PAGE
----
Historic Fort Snelling

National Historic Landmark

Mailing Address:
200 Tower Avenue
St. Paul, MN 55111


Closed for the season except for special events.
Memorial Day Weekend-Labor Day:
Tue-Sat 10 am-5 pm
Sun Noon-5 pm
Open Memorial Day, July 4, and Labor Day, 10 am-5 pm
Sat Only 10 am-5 pm



Get Tickets
  • $12 adults
  • $10 seniors and college students w/ID
  • $10 veterans and active military
  • $6 children ages 5-17
  • Free for children age 4 and under and MNHS members
  • Museums on Us: One free admission for Bank of America and Merrill Lynch card holders the first full weekend of every month. Bring your card and picture ID.
  • Free parking




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2017 Nov 23

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Commanding Officers' Quarters

Commanding Officers' Quarters

One of four original fort buildings. Learn about the people who lived in Minnesota’s oldest standing private home. See food prepared over the hearth in the basement kitchen.


Designed by Colonel Snelling and architecturally similar to Georgian houses of New York's Hudson Valley, this elegant quarters was the home of the post commanders and staff officers until 1946. The Commanding Officers' Quarters is probably the oldest standing residence in Minnesota, though it was restored and altered several times since the 1820s. A front porch was added by the 1840s and a Mansard-style roof in the 1870s. Finally, in 1903 like the Officers' Quarters, it was enlarged with a second story, arched porch, stucco and red slate roof of the Spanish-mission style. The Commanding Officers' Quarters was the scene of receptions and grand balls, the home of large and vibrant families, and a welcome haven for travelers. Here regimental business was conducted in the basement headquarters, government policy for a vast region was administered and formal dinners were prepared in the spacious kitchen.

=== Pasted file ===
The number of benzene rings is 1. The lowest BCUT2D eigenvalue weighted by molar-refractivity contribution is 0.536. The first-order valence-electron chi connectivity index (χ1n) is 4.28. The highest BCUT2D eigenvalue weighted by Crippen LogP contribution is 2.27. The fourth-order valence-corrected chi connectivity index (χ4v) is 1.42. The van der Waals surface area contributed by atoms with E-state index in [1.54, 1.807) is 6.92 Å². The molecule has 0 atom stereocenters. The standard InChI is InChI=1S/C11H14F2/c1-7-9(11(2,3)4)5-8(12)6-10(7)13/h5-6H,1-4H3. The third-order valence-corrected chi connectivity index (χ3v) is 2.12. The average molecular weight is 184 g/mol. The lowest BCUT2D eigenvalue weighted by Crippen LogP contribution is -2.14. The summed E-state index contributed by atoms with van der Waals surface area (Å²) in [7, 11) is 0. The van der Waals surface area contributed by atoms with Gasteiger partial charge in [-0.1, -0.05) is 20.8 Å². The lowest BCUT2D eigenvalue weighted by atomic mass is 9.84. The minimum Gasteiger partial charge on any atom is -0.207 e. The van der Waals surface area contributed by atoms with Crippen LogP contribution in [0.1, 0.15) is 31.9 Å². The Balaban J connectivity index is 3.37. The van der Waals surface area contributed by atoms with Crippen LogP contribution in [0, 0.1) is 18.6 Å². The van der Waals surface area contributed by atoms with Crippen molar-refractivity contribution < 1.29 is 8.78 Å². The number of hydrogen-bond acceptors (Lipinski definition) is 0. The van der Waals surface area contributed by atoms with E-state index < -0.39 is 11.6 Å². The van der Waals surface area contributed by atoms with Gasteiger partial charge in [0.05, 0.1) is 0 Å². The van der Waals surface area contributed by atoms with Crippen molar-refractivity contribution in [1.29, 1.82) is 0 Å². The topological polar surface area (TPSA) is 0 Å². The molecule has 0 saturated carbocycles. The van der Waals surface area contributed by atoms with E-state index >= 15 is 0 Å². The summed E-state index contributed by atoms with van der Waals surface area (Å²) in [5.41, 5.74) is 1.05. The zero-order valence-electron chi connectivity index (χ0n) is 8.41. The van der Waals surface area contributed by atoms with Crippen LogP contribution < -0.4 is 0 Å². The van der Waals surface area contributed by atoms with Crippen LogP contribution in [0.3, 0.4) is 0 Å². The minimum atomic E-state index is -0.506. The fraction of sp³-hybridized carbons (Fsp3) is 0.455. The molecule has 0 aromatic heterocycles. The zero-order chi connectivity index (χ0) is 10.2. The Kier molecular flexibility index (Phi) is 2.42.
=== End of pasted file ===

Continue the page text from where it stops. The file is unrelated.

Archaeologists examined the commanding officers' quarters in 1975, prior to restoration. Under the basement floor, they found remnants of hand-made brick laid in a herringbone pattern and the cold storage pit which originally held foodstuffs. Behind a wall were the pintles for the fireplace crane. A piece of a cornerstone was also uncovered, which with the complete text found in an 1862 newspaper article, allowed an accurate replica to be made.

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